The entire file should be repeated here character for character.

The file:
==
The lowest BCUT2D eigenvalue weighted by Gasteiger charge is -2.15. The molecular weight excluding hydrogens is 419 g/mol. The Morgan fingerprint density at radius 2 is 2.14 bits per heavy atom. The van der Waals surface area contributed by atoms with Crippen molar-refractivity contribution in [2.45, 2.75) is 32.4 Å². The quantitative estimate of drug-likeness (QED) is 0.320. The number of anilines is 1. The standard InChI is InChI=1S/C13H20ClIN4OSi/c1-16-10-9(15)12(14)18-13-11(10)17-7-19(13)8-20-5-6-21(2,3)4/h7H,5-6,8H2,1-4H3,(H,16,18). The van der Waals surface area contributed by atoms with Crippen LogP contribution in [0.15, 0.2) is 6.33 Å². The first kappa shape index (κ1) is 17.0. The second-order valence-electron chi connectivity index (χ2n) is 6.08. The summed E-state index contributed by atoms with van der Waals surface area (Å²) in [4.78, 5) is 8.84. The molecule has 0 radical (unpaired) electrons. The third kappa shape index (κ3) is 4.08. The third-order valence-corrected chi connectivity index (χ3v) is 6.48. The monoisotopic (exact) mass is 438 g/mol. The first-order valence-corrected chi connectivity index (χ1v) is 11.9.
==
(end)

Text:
The lowest BCUT2D eigenvalue weighted by Gasteiger charge is -2.15. The molecular weight excluding hydrogens is 419 g/mol. The Morgan fingerprint density at radius 2 is 2.14 bits per heavy atom. The van der Waals surface area contributed by atoms with Crippen molar-refractivity contribution in [2.45, 2.75) is 32.4 Å². The quantitative estimate of drug-likeness (QED) is 0.320. The number of anilines is 1. The standard InChI is InChI=1S/C13H20ClIN4OSi/c1-16-10-9(15)12(14)18-13-11(10)17-7-19(13)8-20-5-6-21(2,3)4/h7H,5-6,8H2,1-4H3,(H,16,18). The van der Waals surface area contributed by atoms with Crippen LogP contribution in [0.15, 0.2) is 6.33 Å². The first kappa shape index (κ1) is 17.0. The second-order valence-electron chi connectivity index (χ2n) is 6.08. The summed E-state index contributed by atoms with van der Waals surface area (Å²) in [4.78, 5) is 8.84. The molecule has 0 radical (unpaired) electrons. The third kappa shape index (κ3) is 4.08. The third-order valence-corrected chi connectivity index (χ3v) is 6.48. The monoisotopic (exact) mass is 438 g/mol. The first-order valence-corrected chi connectivity index (χ1v) is 11.9.